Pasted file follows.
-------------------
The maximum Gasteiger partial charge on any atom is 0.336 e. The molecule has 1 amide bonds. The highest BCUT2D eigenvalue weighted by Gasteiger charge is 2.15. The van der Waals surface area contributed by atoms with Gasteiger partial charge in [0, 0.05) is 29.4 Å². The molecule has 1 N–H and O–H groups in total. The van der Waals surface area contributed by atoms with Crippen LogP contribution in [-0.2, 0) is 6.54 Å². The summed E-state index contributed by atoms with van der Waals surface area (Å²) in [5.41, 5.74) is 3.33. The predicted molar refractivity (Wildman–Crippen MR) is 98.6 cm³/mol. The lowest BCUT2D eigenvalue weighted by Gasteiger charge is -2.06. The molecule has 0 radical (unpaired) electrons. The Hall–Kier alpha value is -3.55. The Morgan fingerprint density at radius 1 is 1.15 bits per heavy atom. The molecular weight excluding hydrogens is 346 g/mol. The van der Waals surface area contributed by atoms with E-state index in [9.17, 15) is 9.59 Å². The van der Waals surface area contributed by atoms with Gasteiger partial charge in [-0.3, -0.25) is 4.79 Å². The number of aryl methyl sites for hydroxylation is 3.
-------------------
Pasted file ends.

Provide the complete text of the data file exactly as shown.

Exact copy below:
The maximum Gasteiger partial charge on any atom is 0.336 e. The molecule has 1 amide bonds. The highest BCUT2D eigenvalue weighted by Gasteiger charge is 2.15. The van der Waals surface area contributed by atoms with Gasteiger partial charge in [0, 0.05) is 29.4 Å². The molecule has 1 N–H and O–H groups in total. The van der Waals surface area contributed by atoms with Crippen LogP contribution in [-0.2, 0) is 6.54 Å². The summed E-state index contributed by atoms with van der Waals surface area (Å²) in [5.41, 5.74) is 3.33. The predicted molar refractivity (Wildman–Crippen MR) is 98.6 cm³/mol. The lowest BCUT2D eigenvalue weighted by Gasteiger charge is -2.06. The molecule has 0 radical (unpaired) electrons. The Hall–Kier alpha value is -3.55. The Morgan fingerprint density at radius 1 is 1.15 bits per heavy atom. The molecular weight excluding hydrogens is 346 g/mol. The van der Waals surface area contributed by atoms with E-state index in [9.17, 15) is 9.59 Å². The van der Waals surface area contributed by atoms with Gasteiger partial charge in [-0.3, -0.25) is 4.79 Å². The number of aryl methyl sites for hydroxylation is 3.